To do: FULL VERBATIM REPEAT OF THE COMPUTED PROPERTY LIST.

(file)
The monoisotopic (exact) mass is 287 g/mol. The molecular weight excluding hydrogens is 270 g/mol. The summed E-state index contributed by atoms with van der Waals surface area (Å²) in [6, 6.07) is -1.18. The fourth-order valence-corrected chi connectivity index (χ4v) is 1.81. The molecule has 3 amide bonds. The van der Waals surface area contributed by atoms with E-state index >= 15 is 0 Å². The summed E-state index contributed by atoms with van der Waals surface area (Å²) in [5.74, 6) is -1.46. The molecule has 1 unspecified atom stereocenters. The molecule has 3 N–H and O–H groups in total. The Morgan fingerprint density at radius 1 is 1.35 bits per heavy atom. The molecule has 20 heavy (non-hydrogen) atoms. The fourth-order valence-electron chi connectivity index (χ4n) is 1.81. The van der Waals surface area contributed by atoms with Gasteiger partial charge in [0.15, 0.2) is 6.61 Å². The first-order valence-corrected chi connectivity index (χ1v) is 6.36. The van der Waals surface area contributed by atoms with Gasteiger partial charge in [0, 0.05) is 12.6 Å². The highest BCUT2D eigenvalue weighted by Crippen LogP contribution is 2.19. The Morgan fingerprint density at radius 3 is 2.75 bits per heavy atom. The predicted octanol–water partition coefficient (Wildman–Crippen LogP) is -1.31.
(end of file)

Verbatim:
The monoisotopic (exact) mass is 287 g/mol. The molecular weight excluding hydrogens is 270 g/mol. The summed E-state index contributed by atoms with van der Waals surface area (Å²) in [6, 6.07) is -1.18. The fourth-order valence-corrected chi connectivity index (χ4v) is 1.81. The molecule has 3 amide bonds. The van der Waals surface area contributed by atoms with E-state index >= 15 is 0 Å². The summed E-state index contributed by atoms with van der Waals surface area (Å²) in [5.74, 6) is -1.46. The molecule has 1 unspecified atom stereocenters. The molecule has 3 N–H and O–H groups in total. The Morgan fingerprint density at radius 1 is 1.35 bits per heavy atom. The molecule has 20 heavy (non-hydrogen) atoms. The fourth-order valence-electron chi connectivity index (χ4n) is 1.81. The van der Waals surface area contributed by atoms with Gasteiger partial charge in [0.15, 0.2) is 6.61 Å². The first-order valence-corrected chi connectivity index (χ1v) is 6.36. The van der Waals surface area contributed by atoms with Gasteiger partial charge in [0, 0.05) is 12.6 Å². The highest BCUT2D eigenvalue weighted by Crippen LogP contribution is 2.19. The Morgan fingerprint density at radius 3 is 2.75 bits per heavy atom. The predicted octanol–water partition coefficient (Wildman–Crippen LogP) is -1.31.